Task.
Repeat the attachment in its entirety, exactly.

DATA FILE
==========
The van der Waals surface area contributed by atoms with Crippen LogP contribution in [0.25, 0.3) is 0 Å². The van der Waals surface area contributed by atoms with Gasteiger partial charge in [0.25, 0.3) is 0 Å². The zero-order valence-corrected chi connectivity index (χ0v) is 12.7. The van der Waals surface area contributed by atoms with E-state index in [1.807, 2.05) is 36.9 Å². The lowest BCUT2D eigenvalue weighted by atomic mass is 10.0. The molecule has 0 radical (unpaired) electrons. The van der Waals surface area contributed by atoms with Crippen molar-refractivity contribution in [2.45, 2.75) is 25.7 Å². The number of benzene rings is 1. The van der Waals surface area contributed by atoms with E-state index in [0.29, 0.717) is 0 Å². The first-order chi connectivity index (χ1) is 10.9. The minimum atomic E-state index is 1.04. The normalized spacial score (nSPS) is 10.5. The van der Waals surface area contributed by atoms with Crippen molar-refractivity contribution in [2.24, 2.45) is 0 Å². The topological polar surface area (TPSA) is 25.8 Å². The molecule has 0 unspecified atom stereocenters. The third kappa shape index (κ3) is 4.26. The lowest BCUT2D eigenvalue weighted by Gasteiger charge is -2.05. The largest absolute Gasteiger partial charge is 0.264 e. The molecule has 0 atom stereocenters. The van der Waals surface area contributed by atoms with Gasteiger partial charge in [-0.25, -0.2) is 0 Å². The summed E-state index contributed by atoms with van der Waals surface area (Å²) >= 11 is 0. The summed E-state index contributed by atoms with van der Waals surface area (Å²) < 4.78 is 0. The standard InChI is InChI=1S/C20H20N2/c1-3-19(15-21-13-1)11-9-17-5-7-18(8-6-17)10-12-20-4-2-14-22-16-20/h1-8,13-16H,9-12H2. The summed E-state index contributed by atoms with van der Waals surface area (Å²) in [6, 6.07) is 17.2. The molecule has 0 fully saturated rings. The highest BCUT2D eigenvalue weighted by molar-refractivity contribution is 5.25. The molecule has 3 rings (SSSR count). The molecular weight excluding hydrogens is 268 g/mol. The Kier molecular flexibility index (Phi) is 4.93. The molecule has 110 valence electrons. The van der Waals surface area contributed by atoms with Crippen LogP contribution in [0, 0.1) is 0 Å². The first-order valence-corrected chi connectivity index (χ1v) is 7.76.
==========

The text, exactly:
The van der Waals surface area contributed by atoms with Crippen LogP contribution in [0.25, 0.3) is 0 Å². The van der Waals surface area contributed by atoms with Gasteiger partial charge in [0.25, 0.3) is 0 Å². The zero-order valence-corrected chi connectivity index (χ0v) is 12.7. The van der Waals surface area contributed by atoms with E-state index in [1.807, 2.05) is 36.9 Å². The lowest BCUT2D eigenvalue weighted by atomic mass is 10.0. The molecule has 0 radical (unpaired) electrons. The van der Waals surface area contributed by atoms with Crippen molar-refractivity contribution in [2.45, 2.75) is 25.7 Å². The number of benzene rings is 1. The van der Waals surface area contributed by atoms with E-state index in [0.29, 0.717) is 0 Å². The first-order chi connectivity index (χ1) is 10.9. The minimum atomic E-state index is 1.04. The normalized spacial score (nSPS) is 10.5. The van der Waals surface area contributed by atoms with Crippen molar-refractivity contribution in [2.24, 2.45) is 0 Å². The topological polar surface area (TPSA) is 25.8 Å². The molecule has 0 unspecified atom stereocenters. The third kappa shape index (κ3) is 4.26. The lowest BCUT2D eigenvalue weighted by Gasteiger charge is -2.05. The largest absolute Gasteiger partial charge is 0.264 e. The molecule has 0 atom stereocenters. The van der Waals surface area contributed by atoms with Gasteiger partial charge in [-0.25, -0.2) is 0 Å². The summed E-state index contributed by atoms with van der Waals surface area (Å²) >= 11 is 0. The summed E-state index contributed by atoms with van der Waals surface area (Å²) < 4.78 is 0. The standard InChI is InChI=1S/C20H20N2/c1-3-19(15-21-13-1)11-9-17-5-7-18(8-6-17)10-12-20-4-2-14-22-16-20/h1-8,13-16H,9-12H2. The summed E-state index contributed by atoms with van der Waals surface area (Å²) in [6, 6.07) is 17.2. The molecule has 0 fully saturated rings. The highest BCUT2D eigenvalue weighted by molar-refractivity contribution is 5.25. The molecule has 3 rings (SSSR count). The molecular weight excluding hydrogens is 268 g/mol. The Kier molecular flexibility index (Phi) is 4.93. The molecule has 110 valence electrons. The van der Waals surface area contributed by atoms with Crippen LogP contribution in [0, 0.1) is 0 Å². The first-order valence-corrected chi connectivity index (χ1v) is 7.76.